Pain in gluteus maximus muscle is simplified as a gluteal muscle strain, a strained gluteal or it can be a ramified nerve pain named sciatica. The first-aid is distinguished contingent on the reason and seriousness of the gluteal muscle damage.
A minimal to tolerable strained gluteal is remedied with conventional treatment for a muscle strain. If there is pain and swelling then practice cold therapy. Cold therapy is done 10-15 minutes every 2 hours. Also use NSAIDs (non-steroidal anti-inflammatory drugs) particularly for the inflammation and pain. Still, if NSAIDs are inadequate for the magnitude of the pain then promptly see a physician instead of incrementing pain relief medication. Relaxing the hurt gluteal muscle is indispensable. Elevation is impracticable (unlike raising a limb) for a strained gluteus maximus yet what’s suggestible is not being recumbent or sitting for a prolonged period. Escalating stairs or walking uphill can be cumbersome with a gluteus maximus strain.
If your muscle strain is severe or have a torn gluteal muscle immediately see your physician. If the pain is agonizing and the gluteal muscle is totally languid and you can’t walk, most seemingly is that you have a sizable gluteal avulsion. Aside from a physician visit or first-aid at an emergency room, then a MRI scan is necessary to identify the span of the injury.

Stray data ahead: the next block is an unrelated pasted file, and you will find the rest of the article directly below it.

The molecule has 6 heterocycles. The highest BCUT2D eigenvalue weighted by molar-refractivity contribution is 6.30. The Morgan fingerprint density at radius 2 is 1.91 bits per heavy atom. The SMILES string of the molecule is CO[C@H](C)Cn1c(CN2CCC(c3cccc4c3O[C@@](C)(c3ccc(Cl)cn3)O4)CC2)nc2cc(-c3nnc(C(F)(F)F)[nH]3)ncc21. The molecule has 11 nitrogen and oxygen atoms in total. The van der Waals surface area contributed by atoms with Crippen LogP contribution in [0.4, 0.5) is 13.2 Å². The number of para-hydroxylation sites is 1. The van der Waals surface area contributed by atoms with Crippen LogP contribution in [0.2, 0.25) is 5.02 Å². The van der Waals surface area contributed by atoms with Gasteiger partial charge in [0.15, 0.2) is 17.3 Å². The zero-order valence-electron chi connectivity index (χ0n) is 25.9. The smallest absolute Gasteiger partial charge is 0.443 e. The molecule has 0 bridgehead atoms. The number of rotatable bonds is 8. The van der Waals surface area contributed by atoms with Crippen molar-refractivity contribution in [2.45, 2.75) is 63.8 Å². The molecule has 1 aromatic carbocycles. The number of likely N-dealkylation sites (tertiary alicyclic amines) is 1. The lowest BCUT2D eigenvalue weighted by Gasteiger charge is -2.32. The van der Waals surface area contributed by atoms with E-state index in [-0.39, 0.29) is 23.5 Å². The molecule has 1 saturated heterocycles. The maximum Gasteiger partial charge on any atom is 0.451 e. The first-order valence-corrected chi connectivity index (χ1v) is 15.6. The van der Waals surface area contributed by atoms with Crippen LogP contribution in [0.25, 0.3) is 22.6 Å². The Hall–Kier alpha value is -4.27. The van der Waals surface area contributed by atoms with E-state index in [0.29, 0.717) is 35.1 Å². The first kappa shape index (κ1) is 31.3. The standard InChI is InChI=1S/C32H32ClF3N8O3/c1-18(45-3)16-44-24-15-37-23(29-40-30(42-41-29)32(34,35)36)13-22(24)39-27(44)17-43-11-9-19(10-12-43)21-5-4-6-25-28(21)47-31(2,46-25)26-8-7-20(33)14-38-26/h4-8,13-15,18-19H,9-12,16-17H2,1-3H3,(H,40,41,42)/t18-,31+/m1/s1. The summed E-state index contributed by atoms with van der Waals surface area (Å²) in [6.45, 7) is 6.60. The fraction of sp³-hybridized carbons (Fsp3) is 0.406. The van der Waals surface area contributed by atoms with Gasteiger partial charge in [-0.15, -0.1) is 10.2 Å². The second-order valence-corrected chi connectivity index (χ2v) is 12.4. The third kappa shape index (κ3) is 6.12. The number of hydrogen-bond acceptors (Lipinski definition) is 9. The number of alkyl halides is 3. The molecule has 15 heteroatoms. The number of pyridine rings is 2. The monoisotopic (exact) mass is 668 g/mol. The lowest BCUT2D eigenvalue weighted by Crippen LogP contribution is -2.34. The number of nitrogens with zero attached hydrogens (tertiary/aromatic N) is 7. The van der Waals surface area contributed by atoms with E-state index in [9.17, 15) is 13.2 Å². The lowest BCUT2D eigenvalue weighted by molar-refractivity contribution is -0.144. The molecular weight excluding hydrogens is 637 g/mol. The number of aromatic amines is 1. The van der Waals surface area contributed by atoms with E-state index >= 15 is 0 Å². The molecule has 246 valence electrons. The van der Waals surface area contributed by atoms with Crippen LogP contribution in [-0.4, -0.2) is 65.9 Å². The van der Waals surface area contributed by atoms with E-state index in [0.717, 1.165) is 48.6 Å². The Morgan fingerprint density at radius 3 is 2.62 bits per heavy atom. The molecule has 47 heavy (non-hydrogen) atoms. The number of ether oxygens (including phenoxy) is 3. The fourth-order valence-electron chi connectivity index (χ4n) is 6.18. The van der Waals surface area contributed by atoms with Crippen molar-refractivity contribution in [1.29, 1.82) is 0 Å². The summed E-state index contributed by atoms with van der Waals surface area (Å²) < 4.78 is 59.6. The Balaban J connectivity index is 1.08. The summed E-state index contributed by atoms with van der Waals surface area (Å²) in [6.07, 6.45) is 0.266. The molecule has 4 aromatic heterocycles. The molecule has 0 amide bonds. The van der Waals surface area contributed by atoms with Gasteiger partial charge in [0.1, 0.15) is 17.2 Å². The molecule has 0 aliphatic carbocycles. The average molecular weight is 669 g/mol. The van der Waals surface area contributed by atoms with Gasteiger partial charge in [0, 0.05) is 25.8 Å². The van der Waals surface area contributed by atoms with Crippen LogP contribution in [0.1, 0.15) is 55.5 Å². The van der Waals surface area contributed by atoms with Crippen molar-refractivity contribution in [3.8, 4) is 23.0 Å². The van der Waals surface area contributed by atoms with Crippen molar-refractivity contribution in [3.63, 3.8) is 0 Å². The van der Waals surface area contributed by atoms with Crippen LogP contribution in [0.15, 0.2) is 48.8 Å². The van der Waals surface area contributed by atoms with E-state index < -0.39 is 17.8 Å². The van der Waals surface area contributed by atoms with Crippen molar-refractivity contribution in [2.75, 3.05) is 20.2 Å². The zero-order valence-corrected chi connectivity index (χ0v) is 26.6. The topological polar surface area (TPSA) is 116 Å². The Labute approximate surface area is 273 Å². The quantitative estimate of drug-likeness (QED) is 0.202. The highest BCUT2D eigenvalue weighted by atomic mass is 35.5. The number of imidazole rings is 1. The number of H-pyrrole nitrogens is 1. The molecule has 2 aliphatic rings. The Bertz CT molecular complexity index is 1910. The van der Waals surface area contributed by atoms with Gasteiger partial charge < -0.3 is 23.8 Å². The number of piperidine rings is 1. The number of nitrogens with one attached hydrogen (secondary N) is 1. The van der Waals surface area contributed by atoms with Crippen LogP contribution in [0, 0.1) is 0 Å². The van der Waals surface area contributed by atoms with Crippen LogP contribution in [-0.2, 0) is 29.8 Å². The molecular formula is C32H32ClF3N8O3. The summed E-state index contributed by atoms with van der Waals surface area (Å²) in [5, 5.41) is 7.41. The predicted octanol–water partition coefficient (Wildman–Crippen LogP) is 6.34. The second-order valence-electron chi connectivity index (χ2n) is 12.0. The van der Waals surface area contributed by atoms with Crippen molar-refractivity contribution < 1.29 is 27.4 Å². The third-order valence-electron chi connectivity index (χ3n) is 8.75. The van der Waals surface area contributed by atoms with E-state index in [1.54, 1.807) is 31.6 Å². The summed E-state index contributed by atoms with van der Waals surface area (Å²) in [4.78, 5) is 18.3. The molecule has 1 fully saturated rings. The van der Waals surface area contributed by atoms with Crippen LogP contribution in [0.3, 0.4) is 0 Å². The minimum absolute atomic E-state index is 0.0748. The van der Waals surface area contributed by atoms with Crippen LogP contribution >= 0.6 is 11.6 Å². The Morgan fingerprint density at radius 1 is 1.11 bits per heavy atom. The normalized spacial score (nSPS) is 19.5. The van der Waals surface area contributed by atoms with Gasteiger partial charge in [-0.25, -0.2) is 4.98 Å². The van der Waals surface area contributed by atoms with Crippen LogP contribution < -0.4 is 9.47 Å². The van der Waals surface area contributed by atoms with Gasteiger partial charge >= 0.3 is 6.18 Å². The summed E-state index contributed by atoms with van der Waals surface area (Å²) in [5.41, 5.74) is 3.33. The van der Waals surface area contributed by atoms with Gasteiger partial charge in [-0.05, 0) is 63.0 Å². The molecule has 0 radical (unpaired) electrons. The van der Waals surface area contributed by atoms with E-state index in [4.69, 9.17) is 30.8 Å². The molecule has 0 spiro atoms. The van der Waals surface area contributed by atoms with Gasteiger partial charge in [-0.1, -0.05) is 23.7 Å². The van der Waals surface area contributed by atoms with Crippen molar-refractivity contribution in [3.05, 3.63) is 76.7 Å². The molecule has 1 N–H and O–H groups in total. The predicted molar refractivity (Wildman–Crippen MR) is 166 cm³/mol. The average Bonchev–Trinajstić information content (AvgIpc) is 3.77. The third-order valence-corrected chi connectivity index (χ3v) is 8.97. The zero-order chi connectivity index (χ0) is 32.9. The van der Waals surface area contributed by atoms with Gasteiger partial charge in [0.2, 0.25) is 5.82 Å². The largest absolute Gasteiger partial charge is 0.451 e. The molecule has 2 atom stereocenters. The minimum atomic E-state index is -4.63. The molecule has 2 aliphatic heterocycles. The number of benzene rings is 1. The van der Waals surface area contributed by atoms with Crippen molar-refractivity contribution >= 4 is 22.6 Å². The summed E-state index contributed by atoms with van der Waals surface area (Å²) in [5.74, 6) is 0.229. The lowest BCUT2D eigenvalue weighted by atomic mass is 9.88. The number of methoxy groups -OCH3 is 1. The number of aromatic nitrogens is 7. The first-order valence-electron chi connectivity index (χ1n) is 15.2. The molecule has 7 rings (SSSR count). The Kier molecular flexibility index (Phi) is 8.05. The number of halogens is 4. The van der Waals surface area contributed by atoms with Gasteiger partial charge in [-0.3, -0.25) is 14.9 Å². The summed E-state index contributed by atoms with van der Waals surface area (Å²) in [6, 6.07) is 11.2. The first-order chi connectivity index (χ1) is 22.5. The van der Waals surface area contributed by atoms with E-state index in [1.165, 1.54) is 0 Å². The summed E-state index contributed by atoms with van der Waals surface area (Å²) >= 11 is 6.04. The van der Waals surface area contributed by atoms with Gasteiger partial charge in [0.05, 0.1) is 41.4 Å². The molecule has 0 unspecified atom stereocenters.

Pain relief medication is given (NSAIDs) is prescribed for unbearable pain. Surgery is atypical for a gluteal strain however it is indispensable for extensive damage that won’t self-heal. Physical therapy is recommendable for a large gluteal strain, specially for a time directive when to rebound to routine use of your gluteal muscles.
Pain in the lower gluteal muscle downward the leg is typically nerve pain (sciatica). It is counter-measured with NSAIDs for nerve pain, or you can get a corticosteroid injection. Also routine modifications to your treatment like using heat therapy to complement cold therapy is very useful for irritation, and remember to avert prolonged stationary periods on the gluteus maximus muscle.